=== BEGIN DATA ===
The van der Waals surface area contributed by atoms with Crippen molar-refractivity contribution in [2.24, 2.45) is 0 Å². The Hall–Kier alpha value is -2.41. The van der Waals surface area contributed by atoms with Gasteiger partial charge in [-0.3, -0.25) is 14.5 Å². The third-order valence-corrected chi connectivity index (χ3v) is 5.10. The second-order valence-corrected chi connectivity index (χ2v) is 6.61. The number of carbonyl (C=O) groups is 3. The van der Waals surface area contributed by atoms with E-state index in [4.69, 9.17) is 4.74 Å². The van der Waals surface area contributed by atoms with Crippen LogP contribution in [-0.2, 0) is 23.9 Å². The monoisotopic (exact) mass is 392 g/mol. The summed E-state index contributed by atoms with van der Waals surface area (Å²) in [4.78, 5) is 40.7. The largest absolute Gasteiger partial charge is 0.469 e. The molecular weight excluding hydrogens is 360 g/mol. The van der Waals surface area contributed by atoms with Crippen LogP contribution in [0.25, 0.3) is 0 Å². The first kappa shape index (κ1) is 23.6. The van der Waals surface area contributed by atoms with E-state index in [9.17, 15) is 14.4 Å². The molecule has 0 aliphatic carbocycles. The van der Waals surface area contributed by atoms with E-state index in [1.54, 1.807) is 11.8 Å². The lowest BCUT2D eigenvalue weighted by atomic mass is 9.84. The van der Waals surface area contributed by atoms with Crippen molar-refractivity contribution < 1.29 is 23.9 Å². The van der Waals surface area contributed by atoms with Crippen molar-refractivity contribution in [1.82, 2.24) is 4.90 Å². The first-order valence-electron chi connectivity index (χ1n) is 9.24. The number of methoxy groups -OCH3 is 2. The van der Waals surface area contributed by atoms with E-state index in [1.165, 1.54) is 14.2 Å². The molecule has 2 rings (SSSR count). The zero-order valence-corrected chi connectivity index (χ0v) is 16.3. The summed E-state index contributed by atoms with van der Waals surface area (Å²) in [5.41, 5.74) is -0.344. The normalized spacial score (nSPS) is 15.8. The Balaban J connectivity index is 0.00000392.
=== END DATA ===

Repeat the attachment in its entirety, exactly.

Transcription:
The van der Waals surface area contributed by atoms with Crippen molar-refractivity contribution in [2.24, 2.45) is 0 Å². The Hall–Kier alpha value is -2.41. The van der Waals surface area contributed by atoms with Gasteiger partial charge in [-0.3, -0.25) is 14.5 Å². The third-order valence-corrected chi connectivity index (χ3v) is 5.10. The second-order valence-corrected chi connectivity index (χ2v) is 6.61. The number of carbonyl (C=O) groups is 3. The van der Waals surface area contributed by atoms with E-state index in [4.69, 9.17) is 4.74 Å². The van der Waals surface area contributed by atoms with Crippen LogP contribution in [-0.2, 0) is 23.9 Å². The monoisotopic (exact) mass is 392 g/mol. The summed E-state index contributed by atoms with van der Waals surface area (Å²) in [4.78, 5) is 40.7. The largest absolute Gasteiger partial charge is 0.469 e. The molecular weight excluding hydrogens is 360 g/mol. The van der Waals surface area contributed by atoms with Crippen LogP contribution in [0.25, 0.3) is 0 Å². The first kappa shape index (κ1) is 23.6. The van der Waals surface area contributed by atoms with E-state index in [9.17, 15) is 14.4 Å². The molecule has 0 aliphatic carbocycles. The van der Waals surface area contributed by atoms with E-state index in [1.54, 1.807) is 11.8 Å². The lowest BCUT2D eigenvalue weighted by atomic mass is 9.84. The van der Waals surface area contributed by atoms with Crippen molar-refractivity contribution < 1.29 is 23.9 Å². The van der Waals surface area contributed by atoms with Crippen molar-refractivity contribution in [1.82, 2.24) is 4.90 Å². The first-order valence-electron chi connectivity index (χ1n) is 9.24. The number of methoxy groups -OCH3 is 2. The van der Waals surface area contributed by atoms with E-state index in [1.165, 1.54) is 14.2 Å². The molecule has 2 rings (SSSR count). The zero-order valence-corrected chi connectivity index (χ0v) is 16.3. The summed E-state index contributed by atoms with van der Waals surface area (Å²) in [5.41, 5.74) is -0.344. The normalized spacial score (nSPS) is 15.8. The Balaban J connectivity index is 0.00000392.